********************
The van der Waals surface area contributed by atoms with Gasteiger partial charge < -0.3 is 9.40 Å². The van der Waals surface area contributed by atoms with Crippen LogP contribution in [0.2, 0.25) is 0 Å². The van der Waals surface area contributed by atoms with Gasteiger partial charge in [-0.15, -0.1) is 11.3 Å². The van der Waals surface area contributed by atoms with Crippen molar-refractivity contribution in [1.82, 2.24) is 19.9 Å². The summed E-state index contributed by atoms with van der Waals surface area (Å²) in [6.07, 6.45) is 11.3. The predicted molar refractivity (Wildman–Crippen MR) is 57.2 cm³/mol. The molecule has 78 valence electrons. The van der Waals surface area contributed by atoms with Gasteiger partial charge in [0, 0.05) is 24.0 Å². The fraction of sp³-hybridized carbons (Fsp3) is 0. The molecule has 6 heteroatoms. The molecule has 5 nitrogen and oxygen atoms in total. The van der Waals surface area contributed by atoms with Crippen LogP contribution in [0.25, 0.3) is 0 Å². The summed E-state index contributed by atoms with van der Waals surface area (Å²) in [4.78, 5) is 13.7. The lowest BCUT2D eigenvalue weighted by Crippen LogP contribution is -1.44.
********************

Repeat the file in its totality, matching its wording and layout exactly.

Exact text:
The van der Waals surface area contributed by atoms with Gasteiger partial charge < -0.3 is 9.40 Å². The van der Waals surface area contributed by atoms with Crippen LogP contribution in [0.2, 0.25) is 0 Å². The van der Waals surface area contributed by atoms with Gasteiger partial charge in [-0.15, -0.1) is 11.3 Å². The van der Waals surface area contributed by atoms with Crippen molar-refractivity contribution in [1.82, 2.24) is 19.9 Å². The summed E-state index contributed by atoms with van der Waals surface area (Å²) in [6.07, 6.45) is 11.3. The predicted molar refractivity (Wildman–Crippen MR) is 57.2 cm³/mol. The molecule has 78 valence electrons. The van der Waals surface area contributed by atoms with Gasteiger partial charge in [0, 0.05) is 24.0 Å². The fraction of sp³-hybridized carbons (Fsp3) is 0. The molecule has 6 heteroatoms. The molecule has 5 nitrogen and oxygen atoms in total. The van der Waals surface area contributed by atoms with Crippen LogP contribution in [0.25, 0.3) is 0 Å². The summed E-state index contributed by atoms with van der Waals surface area (Å²) in [4.78, 5) is 13.7. The lowest BCUT2D eigenvalue weighted by Crippen LogP contribution is -1.44.